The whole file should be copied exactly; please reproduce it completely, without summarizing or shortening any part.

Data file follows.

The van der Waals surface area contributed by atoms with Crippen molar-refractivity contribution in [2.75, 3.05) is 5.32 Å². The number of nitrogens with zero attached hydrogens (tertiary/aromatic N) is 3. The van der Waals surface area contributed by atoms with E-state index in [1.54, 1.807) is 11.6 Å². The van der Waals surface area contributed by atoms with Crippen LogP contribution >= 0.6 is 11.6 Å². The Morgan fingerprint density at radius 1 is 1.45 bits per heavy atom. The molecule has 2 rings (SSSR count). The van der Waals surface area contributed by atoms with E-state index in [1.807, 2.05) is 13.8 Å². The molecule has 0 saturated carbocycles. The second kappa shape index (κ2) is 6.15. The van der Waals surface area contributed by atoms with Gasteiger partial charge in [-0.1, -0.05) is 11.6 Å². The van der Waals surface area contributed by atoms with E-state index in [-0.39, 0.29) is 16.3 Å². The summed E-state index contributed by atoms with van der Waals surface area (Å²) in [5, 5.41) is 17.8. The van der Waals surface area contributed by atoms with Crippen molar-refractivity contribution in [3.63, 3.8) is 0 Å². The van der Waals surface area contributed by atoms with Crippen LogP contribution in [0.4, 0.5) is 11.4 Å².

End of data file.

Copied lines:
The van der Waals surface area contributed by atoms with Crippen molar-refractivity contribution in [2.75, 3.05) is 5.32 Å². The number of nitrogens with zero attached hydrogens (tertiary/aromatic N) is 3. The van der Waals surface area contributed by atoms with E-state index in [1.54, 1.807) is 11.6 Å². The van der Waals surface area contributed by atoms with Crippen LogP contribution >= 0.6 is 11.6 Å². The Morgan fingerprint density at radius 1 is 1.45 bits per heavy atom. The molecule has 2 rings (SSSR count). The van der Waals surface area contributed by atoms with E-state index in [1.807, 2.05) is 13.8 Å². The molecule has 0 saturated carbocycles. The second kappa shape index (κ2) is 6.15. The van der Waals surface area contributed by atoms with Gasteiger partial charge in [-0.1, -0.05) is 11.6 Å². The van der Waals surface area contributed by atoms with E-state index in [-0.39, 0.29) is 16.3 Å². The summed E-state index contributed by atoms with van der Waals surface area (Å²) in [5, 5.41) is 17.8. The van der Waals surface area contributed by atoms with Crippen molar-refractivity contribution in [3.63, 3.8) is 0 Å². The van der Waals surface area contributed by atoms with Crippen LogP contribution in [0.4, 0.5) is 11.4 Å².